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A penny for your thoughts costs 2.41 cents

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POSTED February 4, 2013 12:40 a.m.

The odds are you are swimming in pennies.

You probably have hundreds scattered around your house, car and office desk.

There was a time when pennies could actually buy things such as penny candy.

Those days are long gone.

Now it is rare for anyone to pick up a penny they see on the sidewalk.

And to make it worse, it now costs 2.41 cents to make each of the 6 billion pennies minted each year. The last time a penny cost a penny to make was in 2006.

The only other coin that costs more to make than its face value is the nickel. It costs the mint 11.2 cents per nickel.

Pennies are a special problem. They have no perceived value with a lot of folks. That is why estimates run as high as 150 billion pennies that are staying out of circulation. If you had a hundred nickels in your drawer you’d probably spend them or take them to the bank. But a hundred pennies is more of a pain than anything else.

The last time a coin became worth less than it cost to produce the federal government got rid of it. That was back in 1857 when the government abolished the half cent.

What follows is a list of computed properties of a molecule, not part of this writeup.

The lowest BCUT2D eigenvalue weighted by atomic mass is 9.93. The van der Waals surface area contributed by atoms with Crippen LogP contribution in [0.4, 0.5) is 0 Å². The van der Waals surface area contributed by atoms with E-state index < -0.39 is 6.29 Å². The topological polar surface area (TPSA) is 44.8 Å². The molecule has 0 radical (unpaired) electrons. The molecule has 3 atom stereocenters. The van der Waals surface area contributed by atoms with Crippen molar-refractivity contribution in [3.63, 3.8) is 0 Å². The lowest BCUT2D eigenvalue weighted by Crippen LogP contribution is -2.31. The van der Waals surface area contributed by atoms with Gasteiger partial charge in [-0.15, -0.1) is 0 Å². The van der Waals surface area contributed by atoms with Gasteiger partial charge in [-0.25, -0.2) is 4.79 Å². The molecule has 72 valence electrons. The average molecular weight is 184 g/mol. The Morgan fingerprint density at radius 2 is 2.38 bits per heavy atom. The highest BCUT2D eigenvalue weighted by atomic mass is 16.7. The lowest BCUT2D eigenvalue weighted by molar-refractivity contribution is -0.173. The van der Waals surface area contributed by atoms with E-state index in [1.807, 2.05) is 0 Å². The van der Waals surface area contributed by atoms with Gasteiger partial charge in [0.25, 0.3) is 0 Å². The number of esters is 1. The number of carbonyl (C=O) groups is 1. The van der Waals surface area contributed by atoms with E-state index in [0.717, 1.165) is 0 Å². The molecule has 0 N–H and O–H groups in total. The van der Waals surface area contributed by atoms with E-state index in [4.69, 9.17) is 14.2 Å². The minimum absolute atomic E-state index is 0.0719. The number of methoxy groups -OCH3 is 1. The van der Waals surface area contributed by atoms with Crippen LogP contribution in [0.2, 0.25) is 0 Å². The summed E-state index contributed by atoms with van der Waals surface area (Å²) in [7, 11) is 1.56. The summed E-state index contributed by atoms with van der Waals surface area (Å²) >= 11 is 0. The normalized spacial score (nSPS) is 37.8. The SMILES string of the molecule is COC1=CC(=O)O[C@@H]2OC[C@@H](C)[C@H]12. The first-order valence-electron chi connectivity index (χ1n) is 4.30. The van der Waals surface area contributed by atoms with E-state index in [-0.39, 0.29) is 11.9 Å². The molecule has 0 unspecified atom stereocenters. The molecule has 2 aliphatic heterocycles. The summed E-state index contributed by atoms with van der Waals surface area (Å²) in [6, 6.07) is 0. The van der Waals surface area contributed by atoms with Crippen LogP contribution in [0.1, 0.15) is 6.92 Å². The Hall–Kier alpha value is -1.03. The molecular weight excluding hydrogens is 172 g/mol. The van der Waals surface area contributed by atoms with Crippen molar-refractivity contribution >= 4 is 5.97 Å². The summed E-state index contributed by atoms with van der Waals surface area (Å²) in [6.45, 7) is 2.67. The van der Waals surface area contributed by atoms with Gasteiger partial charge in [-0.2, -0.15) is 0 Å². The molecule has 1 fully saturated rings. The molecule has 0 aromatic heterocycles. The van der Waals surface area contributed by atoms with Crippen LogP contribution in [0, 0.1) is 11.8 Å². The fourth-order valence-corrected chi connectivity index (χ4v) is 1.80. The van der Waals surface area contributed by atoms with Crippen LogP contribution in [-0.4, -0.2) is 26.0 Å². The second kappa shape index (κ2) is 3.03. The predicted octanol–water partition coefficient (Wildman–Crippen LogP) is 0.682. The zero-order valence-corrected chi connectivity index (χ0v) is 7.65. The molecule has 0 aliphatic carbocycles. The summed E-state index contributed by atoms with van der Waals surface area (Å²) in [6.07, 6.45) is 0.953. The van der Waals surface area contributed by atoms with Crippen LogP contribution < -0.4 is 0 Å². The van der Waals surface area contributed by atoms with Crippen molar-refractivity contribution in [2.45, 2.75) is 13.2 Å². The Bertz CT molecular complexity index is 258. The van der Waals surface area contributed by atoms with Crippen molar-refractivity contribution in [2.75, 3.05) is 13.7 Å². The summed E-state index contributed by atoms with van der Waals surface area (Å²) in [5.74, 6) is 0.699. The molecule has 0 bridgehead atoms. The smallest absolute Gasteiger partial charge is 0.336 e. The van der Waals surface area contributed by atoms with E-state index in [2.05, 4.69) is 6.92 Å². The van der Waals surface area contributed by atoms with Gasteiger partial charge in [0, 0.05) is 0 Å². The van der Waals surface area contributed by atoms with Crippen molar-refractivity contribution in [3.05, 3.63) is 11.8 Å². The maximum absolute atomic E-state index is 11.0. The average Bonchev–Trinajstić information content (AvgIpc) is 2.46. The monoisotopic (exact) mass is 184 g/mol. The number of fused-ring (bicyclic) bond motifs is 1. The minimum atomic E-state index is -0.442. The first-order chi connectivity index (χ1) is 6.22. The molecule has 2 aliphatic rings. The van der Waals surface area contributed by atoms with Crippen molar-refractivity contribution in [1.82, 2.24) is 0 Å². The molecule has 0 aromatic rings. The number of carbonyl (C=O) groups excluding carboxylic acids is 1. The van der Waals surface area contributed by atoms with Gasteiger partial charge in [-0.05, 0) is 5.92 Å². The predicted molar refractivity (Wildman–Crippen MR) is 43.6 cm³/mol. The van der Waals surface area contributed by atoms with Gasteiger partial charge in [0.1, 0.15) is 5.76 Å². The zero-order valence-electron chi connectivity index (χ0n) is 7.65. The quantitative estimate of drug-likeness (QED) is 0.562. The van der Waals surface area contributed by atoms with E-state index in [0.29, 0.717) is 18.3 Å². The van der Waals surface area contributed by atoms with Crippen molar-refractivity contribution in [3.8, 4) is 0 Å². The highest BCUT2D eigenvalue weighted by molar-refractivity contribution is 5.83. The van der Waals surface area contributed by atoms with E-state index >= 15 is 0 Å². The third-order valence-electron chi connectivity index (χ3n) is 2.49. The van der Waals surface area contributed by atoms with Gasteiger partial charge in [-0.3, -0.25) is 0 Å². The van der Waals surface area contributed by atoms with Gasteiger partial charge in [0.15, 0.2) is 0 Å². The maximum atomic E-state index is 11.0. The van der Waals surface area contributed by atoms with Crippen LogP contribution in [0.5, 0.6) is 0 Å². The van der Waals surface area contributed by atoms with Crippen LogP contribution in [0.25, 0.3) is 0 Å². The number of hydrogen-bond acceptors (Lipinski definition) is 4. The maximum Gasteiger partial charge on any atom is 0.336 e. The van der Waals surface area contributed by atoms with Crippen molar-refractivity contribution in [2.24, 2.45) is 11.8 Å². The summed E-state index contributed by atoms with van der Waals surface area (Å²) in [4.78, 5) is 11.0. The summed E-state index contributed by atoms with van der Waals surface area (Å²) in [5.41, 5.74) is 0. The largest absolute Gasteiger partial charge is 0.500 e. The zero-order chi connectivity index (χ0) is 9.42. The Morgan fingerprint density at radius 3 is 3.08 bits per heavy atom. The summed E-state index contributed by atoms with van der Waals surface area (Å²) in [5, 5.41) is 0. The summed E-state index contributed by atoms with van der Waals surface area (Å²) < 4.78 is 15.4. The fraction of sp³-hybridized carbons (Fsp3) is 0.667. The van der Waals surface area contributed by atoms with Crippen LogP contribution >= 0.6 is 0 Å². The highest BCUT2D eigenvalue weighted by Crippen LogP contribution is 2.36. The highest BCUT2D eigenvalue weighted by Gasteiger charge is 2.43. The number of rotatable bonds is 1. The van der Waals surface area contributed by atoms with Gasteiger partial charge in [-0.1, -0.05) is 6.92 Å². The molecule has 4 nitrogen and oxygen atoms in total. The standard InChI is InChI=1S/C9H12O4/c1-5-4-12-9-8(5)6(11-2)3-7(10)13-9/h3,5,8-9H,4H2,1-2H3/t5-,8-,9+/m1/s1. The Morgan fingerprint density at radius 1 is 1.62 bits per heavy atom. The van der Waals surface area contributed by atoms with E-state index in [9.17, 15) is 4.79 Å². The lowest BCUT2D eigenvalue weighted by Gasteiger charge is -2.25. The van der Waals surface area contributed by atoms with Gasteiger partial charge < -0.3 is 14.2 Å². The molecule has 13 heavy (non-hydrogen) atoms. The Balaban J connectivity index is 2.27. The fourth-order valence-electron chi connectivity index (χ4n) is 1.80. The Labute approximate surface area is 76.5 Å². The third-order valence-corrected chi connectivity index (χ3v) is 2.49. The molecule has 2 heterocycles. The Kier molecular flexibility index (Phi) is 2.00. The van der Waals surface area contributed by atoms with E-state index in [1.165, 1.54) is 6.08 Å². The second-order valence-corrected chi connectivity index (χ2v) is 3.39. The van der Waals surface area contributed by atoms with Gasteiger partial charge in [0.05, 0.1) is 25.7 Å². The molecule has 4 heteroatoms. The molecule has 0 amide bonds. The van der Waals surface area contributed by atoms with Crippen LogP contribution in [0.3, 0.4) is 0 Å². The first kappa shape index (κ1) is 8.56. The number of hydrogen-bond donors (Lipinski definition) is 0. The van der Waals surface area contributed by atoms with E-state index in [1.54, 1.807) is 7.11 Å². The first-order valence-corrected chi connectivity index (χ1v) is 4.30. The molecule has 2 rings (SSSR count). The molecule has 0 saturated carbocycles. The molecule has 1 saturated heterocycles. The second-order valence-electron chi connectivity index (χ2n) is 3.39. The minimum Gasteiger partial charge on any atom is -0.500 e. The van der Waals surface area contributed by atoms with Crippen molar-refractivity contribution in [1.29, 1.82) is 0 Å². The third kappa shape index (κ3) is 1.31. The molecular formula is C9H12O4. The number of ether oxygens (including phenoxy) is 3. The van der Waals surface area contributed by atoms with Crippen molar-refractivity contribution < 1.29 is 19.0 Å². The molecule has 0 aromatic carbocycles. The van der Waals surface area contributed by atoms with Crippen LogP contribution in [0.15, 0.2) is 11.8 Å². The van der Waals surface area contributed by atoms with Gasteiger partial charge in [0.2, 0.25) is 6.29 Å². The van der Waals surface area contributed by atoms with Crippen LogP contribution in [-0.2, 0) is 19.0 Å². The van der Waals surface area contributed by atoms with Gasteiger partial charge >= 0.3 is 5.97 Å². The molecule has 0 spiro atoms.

So how do you get those pennies back into circulation and save Uncle Sam $150 million a year?

It’s simple. Just implement the suggestion of the Chicago Federal Reserve Bank’s chief economist Francoise Velde. He believes the government should revalue pennies to be worth five cents and stop producing new pennies.

It would create an instant windfall for virtually everyone. Those 150 billion pennies worth $1.5 billion now would be worth $7.5 billion. If you had 400 pennies around the house all of a sudden you have $20.

But what about the price of goods?

The conventional wisdom is merchants, manufacturers and others would all round prices upward. A 2006 study by Wake Forest University showed that isn’t the case. Of 200,000 East Coast convenience store transactions they tracked they found rounding tends to balance out in a year’s time.

Besides, rounding would only be needed for cash transactions. Purchases made by ATM, credit card, and check could still be broken down to the penny. All other transactions could be rounded. Those at one or two cents could be rounded down and those at three and four cents could be rounded up. It will come out in the end for the merchant and the customer not to mention the government in the collection of sales tax.

And if merchants wanted an edge, they could do what a drugstore chain in Israel did when that country dropped its one agorot coin in the early 1990s. The chain established a policy of always rounding down. It heavily advertised its policy and enjoyed a large spike in customers.

Other countries have ditched their equivalent of the penny including Australia that dropped its one-cent coin in 1990 and its two-cent coin in 1991.

Getting rid of the penny may seem a bit radical but it isn’t if you consider the waste factor of all those coins not being circulated because most folks perceive they have little value. Add in the fact they cost almost 2.5 times their face value to mint and you have a strong argument to pull the plug on the penny.



This column is the opinion of managing editor, Dennis Wyatt, and does not necessarily represent the opinion of The Bulletin or Morris Newspaper Corp. of CA.  He can be contacted at dwyatt@mantecabulletin.com or 209-249-3519.

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